Monday, March 26, 2018

Getting Ready for the Bees.

Two years ago, i decided to get bees, but at the time, it was going to be a part time hobby, to produce a little honey for ourselves and family.
However due to changing circumstances,  I have decided to make it a more prominent endeavor on the farm.  Unfortunately,  the hive that i had died last winter. I may have been partly my fault due to my inexperience in beekeeping.  I was going off the presumption that i knew enough from raising bees with my Father 35 years ago, but many things have changed since then. The rampent use of pesticides,  new diseases,  and new pests., most notably,  the Varroa Destructor.

That being said i decided it was time to get more knowledgeable about modern beekeeping.
I found out  at the February meeting pf the West Sound Beekeeping club thst they were going to be offering a 6 week course in beginning beekeeping.  I decided that if i was serious about beekeeping tha i needed to get my butt in that class.  It's been 5 weeks now and WOW, have i learned a lot.  Two more weeks to go, and several weeks after that, I'll be getting tow new bee hive packages, from improved bloodlines from California.

Saturday, March 10, 2018


We are now on Agrilicious

welcome if you have found us from the link on Agrilicious
Please keep reading past post to check out what we have been doing and a little bit on our
farm history Thanks for visiting!!

Saturday, January 13, 2018


Well, as you can maybe surmise by my previous posts is the pig project mostly failed. but not for trying.
After spending time reflecting on just went wrong I have distilled it down to 3 conditions

1. Expensive feed: I was not able to procure enough cheap feed like many other pork producers do.

2. Got in to Pig Breeding/ Rasing instead of starting slow and just rasing feeders.

3. Transportation. After the Truck broke down, I was spending so much money on feed that I could never get enough money to get the truck fixed... Everything spiraled down from there.

On the upside, the pigs did a fabioulous job of clearing the land so there's that.

I have now decided to get started (slowly) into the garden market business.
I just started learning the strategies from Curtis Stone, you can find out more about Curtis on
I am currently taking his online course and hope to replicate what he has done but on a smaller scale
his plan is based on a 1/4 acre..... more to come

UPDATE: After much pondering i have decided to get back into the bee business.
With the continued detorating health of my wife, and the limitations of still having a full time job, i believe that raising bees for pollination and honey, it is the best option for me at this time.....

Monday, February 13, 2017

Herd Reduction

Due to Health Problems I must Reduce my Herd size to a more manageable number.




Curley Joe 2-9 (intact Male) was born on March 17th 2014
He Sired 4 litters last year He is already proven and can
be registered, great for someone who wants to
continue breeding Registered Stock
ASKING $ 700.00
Reduced to $ 500.00

Spot- (intact Male)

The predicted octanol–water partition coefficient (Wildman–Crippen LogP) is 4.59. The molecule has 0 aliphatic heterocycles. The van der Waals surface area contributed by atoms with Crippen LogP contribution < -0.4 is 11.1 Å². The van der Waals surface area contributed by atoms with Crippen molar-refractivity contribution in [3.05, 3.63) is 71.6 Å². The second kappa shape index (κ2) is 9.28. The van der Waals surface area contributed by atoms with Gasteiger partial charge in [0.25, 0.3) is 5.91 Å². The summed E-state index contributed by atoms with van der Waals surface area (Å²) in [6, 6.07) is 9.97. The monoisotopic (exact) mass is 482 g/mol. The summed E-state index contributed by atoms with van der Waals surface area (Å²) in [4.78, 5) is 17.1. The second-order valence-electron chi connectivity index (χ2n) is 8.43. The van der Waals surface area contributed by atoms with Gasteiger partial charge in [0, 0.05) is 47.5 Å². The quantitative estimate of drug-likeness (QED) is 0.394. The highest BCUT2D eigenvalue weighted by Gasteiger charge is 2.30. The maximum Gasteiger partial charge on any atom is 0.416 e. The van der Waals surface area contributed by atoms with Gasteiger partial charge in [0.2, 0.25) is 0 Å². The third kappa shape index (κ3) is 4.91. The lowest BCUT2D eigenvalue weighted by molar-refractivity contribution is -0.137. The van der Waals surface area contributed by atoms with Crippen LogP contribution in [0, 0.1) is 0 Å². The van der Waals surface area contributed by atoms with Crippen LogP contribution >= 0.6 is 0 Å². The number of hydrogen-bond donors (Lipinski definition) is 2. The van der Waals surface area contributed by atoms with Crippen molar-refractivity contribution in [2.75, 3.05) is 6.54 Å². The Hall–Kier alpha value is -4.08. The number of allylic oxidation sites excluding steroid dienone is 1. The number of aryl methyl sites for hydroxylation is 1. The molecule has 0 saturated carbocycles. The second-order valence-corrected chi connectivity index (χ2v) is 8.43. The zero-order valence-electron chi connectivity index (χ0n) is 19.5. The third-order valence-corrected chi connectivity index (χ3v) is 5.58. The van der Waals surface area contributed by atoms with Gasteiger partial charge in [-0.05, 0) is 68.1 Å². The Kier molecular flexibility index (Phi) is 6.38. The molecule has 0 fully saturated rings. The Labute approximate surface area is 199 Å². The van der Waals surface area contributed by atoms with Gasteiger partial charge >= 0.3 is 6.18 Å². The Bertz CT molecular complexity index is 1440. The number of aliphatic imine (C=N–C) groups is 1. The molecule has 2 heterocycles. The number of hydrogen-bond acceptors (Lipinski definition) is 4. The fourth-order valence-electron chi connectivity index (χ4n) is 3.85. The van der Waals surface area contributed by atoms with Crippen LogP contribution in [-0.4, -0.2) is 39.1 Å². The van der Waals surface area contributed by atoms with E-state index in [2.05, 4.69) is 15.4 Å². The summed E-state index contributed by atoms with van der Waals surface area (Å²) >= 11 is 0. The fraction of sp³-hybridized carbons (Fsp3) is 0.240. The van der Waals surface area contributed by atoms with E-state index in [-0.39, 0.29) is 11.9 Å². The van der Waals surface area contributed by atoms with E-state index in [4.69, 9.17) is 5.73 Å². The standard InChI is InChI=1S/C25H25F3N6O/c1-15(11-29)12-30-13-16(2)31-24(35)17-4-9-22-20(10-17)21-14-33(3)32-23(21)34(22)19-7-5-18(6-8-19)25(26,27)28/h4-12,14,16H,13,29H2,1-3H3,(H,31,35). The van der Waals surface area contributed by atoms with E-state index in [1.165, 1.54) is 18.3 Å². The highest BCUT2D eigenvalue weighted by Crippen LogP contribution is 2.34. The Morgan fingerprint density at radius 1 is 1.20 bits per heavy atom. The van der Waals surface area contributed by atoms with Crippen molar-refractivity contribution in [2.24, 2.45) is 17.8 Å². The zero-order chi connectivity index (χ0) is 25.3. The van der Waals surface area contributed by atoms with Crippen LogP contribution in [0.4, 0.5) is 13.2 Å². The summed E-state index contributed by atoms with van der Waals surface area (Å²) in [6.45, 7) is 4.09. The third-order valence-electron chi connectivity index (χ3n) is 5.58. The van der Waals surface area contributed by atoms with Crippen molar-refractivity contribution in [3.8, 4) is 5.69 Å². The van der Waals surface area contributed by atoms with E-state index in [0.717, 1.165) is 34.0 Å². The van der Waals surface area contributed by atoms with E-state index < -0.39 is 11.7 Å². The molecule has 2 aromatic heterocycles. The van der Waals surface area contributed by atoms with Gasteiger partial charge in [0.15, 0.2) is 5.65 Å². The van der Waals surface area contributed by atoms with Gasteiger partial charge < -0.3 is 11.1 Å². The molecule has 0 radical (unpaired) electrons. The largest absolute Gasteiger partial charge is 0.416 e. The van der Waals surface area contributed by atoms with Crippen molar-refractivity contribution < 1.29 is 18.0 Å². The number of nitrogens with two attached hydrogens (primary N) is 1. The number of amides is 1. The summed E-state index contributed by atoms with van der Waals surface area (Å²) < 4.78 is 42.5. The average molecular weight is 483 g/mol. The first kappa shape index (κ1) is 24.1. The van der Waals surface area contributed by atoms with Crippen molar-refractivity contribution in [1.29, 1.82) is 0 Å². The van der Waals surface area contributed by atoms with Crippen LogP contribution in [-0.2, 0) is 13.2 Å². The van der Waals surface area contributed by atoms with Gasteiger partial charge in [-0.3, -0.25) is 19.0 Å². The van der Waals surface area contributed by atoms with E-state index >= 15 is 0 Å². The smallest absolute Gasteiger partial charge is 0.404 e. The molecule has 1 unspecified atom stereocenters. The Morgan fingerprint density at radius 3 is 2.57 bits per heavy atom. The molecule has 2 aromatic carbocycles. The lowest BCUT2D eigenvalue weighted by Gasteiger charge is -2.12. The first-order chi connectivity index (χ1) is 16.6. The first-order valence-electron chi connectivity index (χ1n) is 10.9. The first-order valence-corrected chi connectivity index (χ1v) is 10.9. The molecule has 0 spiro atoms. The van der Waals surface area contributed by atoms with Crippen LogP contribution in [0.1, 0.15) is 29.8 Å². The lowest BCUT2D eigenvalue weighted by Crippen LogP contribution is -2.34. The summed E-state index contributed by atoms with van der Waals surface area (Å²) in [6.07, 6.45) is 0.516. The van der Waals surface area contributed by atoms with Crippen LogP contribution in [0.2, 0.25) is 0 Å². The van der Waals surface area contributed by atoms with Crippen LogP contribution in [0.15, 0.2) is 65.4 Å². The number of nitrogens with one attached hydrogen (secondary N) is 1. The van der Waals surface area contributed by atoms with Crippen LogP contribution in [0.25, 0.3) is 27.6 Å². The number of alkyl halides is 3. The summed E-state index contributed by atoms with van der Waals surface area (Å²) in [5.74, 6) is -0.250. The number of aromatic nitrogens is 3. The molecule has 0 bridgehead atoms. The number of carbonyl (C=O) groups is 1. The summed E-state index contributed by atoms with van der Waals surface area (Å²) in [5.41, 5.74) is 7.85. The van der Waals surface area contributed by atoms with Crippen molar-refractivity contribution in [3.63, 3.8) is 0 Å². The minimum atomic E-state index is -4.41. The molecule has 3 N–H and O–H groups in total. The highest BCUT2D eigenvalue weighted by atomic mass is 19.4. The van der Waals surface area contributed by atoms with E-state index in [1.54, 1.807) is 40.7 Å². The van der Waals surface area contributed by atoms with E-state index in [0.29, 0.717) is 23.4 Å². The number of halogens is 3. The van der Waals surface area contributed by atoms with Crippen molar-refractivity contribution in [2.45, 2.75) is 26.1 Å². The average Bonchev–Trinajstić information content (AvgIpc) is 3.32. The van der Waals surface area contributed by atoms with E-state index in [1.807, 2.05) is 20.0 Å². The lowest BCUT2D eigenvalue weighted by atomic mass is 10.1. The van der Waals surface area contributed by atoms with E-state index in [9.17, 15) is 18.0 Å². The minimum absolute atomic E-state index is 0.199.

Spot was born July 17 2015, Spot is very Friendly he
will come up to me in the field just to get a
scratch behind the ears, He would make a great herd
sire for someone who wants to X-breed possibly
with a Herford, GOS, Large Black would be
my suggestions
ASKING 200.00

 Unnamed intact male
 ASKING $ 200.00

Un named  INTACT male
no picture yet, coming soon
Litter mate of Spot,

Guinerevere , one of our orginal herd sows
she is Regestered with Tamworth Assn.
ASKING $ 200.00

Savanna, the other original  herd sows,
she is a older sow but in the right conditions
could produce you a couple litters
ASKING $ 200.00
Lucy, Curley Joe's Sister, she had one litter of 11
last year in June
 ASKING 350.00

Ruby, Curley Joe's and Lucy's Sister and litter
mate, She Farrowed 13 Last year, a excellent mother
will produce many litters for you, keep her for
several litters and still sell her for the same as
you Paid  ASKING $ 400.00

This is Pickeles and Grapes, I sold them last August to a local farm
They are from Lucy and Sampson they will be butcherd next week
we will see what the weigh out to be... Just a example of what
you will get from Lucy

Born in July 2015 Probably is
2-9  Asking $ 250.00

Unnamed Female, Dark Red born July 2015
2-9  Asking $ 250.00

Friday, November 27, 2015

More of My Family's Farming History part 3, Paul S and Edna Bean

In my Last Post, I spoke of my Great Grand Father Charles Bean, in this post I will tell you about my Grandfather Paul S. Bean Sr.

Paul was born in Omaha, Nebraska, USA on Nov. 13, 1889.
Paul S Bean in Cotati, Ca

Paul was born on Nov 13 1989, in 1901 Paul Moved with his family from Ohoma, NE. Paul took to Farming quite naturally and like most farming families started at a young age.

Paul went to school and helped on the farm until he was 15, he then quit school and helped his family run the farm, as they were tenant farmers they had rented farm land in several locations in Sonoma county, so often times, Paul would "camp" at the "other" farm and take care of the livestock there.

In 1915 he married Edna Simmons, together, they had eight children, My father, Wallace, was the next to youngest.

In 1929, the family fell upon hard times, not due to the Depression, but due to the fact that
the land they farmed and lived, was sold. As it turned out the woman who owned the land
died, and her sons did not want to keep it. They did not waste any time evecting my grand parents, so short of notice was given that they were forced to sell all their prized herd of Dairy stock.